Thomas O’Brien is the former U.S. Attorney for the Central District of California. He recently joined Paul Hastings, which trumpeted his arrival in a press release. Tom O’Brien is a public figure — he used to be the top federal prosecutor in Los Angeles, nominated by the president and confirmed by the Senate — so he’s used to a little public scrutiny.
But O’Brien couldn’t have been prepared for what happened when his girlfriend’s estranged husband took an unauthorized stroll through her email inbox. The husband found emails between O’Brien and his wife, and they didn’t make him happy.
Instead of handling the situation like a rational adult, the husband — we’ll call him “Ken” — decided to bombard the professional networks of both O’Brien and his wife (also an attorney) with the “pillow talk” emails he discovered. Ken attempted to cast the relationship between O’Brien and his (Ken’s) wife as an affair.
This is not the first time such a thing has happened. Back in 2008, the New York Times reported on a husband’s similar vendetta against a successful Wall Street banker, carried out online. Earlier this year, as Above the Law readers may recall, a cuckolded husband emailed sexting messages between his wife and a White & Case attorney to all of the lawyers at White & Case in Miami.
Ken took this aggressive strategy one insane step further, apparently emailing every lawyer he could think of. You may have already received Ken’s emails, especially if you’re in California, from Ken himself or via email forward.
Is spamming an entire professional network the new revenge of the spurned lover? Are lawyers, as members of a profession that is surprisingly small and highly reputation-conscious, especially vulnerable to this tactic? Does this approach actually work?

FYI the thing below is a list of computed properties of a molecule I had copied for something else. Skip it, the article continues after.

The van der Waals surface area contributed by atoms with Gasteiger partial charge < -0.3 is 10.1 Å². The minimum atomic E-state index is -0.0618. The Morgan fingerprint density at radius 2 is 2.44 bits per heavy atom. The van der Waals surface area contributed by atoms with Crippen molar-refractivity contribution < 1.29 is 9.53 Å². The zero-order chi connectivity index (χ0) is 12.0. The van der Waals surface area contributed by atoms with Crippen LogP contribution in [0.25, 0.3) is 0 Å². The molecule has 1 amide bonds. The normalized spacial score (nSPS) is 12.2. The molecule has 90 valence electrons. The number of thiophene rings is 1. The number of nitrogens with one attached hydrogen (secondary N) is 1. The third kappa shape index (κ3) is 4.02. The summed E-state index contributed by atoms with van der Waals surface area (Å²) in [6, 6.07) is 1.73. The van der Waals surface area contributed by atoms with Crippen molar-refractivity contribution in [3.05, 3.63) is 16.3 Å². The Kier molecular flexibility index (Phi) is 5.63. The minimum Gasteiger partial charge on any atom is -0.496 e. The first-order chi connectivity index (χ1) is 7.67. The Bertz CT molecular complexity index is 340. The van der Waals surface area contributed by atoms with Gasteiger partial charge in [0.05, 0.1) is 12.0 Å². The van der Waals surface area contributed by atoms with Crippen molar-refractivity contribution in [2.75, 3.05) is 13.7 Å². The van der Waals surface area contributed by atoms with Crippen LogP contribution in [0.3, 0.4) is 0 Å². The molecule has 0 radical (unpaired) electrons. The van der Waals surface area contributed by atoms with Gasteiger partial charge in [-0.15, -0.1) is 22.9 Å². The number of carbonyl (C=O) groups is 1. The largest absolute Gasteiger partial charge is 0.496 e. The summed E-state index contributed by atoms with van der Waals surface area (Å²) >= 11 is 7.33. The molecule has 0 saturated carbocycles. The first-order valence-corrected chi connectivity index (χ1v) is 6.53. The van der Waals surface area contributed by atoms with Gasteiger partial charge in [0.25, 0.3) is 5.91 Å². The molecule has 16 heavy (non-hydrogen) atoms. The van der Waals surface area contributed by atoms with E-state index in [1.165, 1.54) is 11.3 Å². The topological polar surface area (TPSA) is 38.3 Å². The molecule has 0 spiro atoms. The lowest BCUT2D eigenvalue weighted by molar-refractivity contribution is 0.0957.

After the jump, let’s look at the offense and the (over)reaction.
Sources report that Ken has been estranged from his wife for some time. We understand that the couple is in the process of getting divorced (though we don’t know how far along in the process they are).
At some point O’Brien and Ken’s wife started dating. Sources tell us there is nothing secret about the relationship.
But you wouldn’t know that from the email thread that Ken sent to the world, framing the relationship between Ken’s wife and Tom O’Brien as illicit and scandalous. Essentially the thread involves O’Brien and Ken’s wife making the final plans for a romantic getaway to Cabo San Lucas. We’d publish the thread if it were (a) interesting or (b) not precisely what Ken wanted us to do. But, aside from a couple of racy lines you don’t normally hear uttered by a former U.S. Attorney, the email itself is pretty standard.
Ken, however, was furious. After finding the emails, he forwarded them to a number of people in his wife’s and Tom O’Brien’s personal network — using her email address. O’Brien’s travel plans were sent to:
* Lawyers at the U.S. Department of Justice
* City of Los Angeles government officials
*Judges on L.A. Superior Court
* The Asian Professional Exchange
* Corporate counsel at Nordstrom’s
* Media outlets like the Daily Journal, Law Dragon, and Sister City
* And high-level partners at Paul Hastings, Seyfarth Shaw, DLA Piper, Katten, and Bird & Marella